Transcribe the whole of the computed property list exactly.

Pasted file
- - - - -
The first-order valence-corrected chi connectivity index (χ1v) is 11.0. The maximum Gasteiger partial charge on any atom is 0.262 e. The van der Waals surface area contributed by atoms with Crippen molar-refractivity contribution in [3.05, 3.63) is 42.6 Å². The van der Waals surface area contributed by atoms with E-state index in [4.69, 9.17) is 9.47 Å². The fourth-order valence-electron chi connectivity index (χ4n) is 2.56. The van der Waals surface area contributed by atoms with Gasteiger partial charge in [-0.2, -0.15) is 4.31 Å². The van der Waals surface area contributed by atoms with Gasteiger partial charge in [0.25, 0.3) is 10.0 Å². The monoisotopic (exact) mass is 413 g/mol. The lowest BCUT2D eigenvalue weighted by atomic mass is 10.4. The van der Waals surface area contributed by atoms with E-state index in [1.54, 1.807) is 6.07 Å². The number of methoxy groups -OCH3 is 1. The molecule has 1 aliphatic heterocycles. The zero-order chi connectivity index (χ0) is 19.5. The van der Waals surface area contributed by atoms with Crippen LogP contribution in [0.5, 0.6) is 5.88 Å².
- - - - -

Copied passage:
The first-order valence-corrected chi connectivity index (χ1v) is 11.0. The maximum Gasteiger partial charge on any atom is 0.262 e. The van der Waals surface area contributed by atoms with Crippen molar-refractivity contribution in [3.05, 3.63) is 42.6 Å². The van der Waals surface area contributed by atoms with E-state index in [4.69, 9.17) is 9.47 Å². The fourth-order valence-electron chi connectivity index (χ4n) is 2.56. The van der Waals surface area contributed by atoms with Gasteiger partial charge in [-0.2, -0.15) is 4.31 Å². The van der Waals surface area contributed by atoms with Gasteiger partial charge in [0.25, 0.3) is 10.0 Å². The monoisotopic (exact) mass is 413 g/mol. The lowest BCUT2D eigenvalue weighted by atomic mass is 10.4. The van der Waals surface area contributed by atoms with E-state index in [1.54, 1.807) is 6.07 Å². The number of methoxy groups -OCH3 is 1. The molecule has 1 aliphatic heterocycles. The zero-order chi connectivity index (χ0) is 19.5. The van der Waals surface area contributed by atoms with Crippen LogP contribution in [0.5, 0.6) is 5.88 Å².